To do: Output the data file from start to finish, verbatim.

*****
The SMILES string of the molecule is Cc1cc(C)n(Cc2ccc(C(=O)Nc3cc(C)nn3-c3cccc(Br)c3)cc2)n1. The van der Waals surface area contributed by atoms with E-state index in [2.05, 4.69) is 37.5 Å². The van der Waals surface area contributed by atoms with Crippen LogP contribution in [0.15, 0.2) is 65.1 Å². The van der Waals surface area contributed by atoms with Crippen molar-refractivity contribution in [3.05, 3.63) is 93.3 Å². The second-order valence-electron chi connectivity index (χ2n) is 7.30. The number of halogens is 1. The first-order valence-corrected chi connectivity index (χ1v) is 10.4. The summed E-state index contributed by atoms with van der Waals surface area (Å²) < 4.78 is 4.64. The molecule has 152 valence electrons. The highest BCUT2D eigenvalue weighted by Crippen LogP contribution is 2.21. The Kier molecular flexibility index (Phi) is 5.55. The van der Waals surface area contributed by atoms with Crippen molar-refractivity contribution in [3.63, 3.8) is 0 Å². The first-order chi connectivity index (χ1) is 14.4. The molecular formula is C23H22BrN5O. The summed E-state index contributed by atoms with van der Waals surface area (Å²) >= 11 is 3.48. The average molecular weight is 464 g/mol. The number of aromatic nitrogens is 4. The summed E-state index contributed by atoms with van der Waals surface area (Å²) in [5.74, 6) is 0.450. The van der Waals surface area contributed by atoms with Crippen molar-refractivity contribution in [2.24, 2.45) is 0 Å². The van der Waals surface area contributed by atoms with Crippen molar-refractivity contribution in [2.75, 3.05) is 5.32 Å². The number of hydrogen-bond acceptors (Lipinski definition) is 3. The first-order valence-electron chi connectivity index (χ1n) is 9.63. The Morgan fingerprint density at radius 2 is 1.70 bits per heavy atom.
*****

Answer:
The SMILES string of the molecule is Cc1cc(C)n(Cc2ccc(C(=O)Nc3cc(C)nn3-c3cccc(Br)c3)cc2)n1. The van der Waals surface area contributed by atoms with E-state index in [2.05, 4.69) is 37.5 Å². The van der Waals surface area contributed by atoms with Crippen LogP contribution in [0.15, 0.2) is 65.1 Å². The van der Waals surface area contributed by atoms with Crippen molar-refractivity contribution in [3.05, 3.63) is 93.3 Å². The second-order valence-electron chi connectivity index (χ2n) is 7.30. The number of halogens is 1. The first-order valence-corrected chi connectivity index (χ1v) is 10.4. The summed E-state index contributed by atoms with van der Waals surface area (Å²) < 4.78 is 4.64. The molecule has 152 valence electrons. The highest BCUT2D eigenvalue weighted by Crippen LogP contribution is 2.21. The Kier molecular flexibility index (Phi) is 5.55. The van der Waals surface area contributed by atoms with Crippen molar-refractivity contribution in [3.63, 3.8) is 0 Å². The first-order chi connectivity index (χ1) is 14.4. The molecular formula is C23H22BrN5O. The summed E-state index contributed by atoms with van der Waals surface area (Å²) >= 11 is 3.48. The average molecular weight is 464 g/mol. The number of aromatic nitrogens is 4. The summed E-state index contributed by atoms with van der Waals surface area (Å²) in [5.74, 6) is 0.450. The van der Waals surface area contributed by atoms with Crippen molar-refractivity contribution in [2.24, 2.45) is 0 Å². The van der Waals surface area contributed by atoms with Crippen molar-refractivity contribution in [2.75, 3.05) is 5.32 Å². The number of hydrogen-bond acceptors (Lipinski definition) is 3. The first-order valence-electron chi connectivity index (χ1n) is 9.63. The Morgan fingerprint density at radius 2 is 1.70 bits per heavy atom.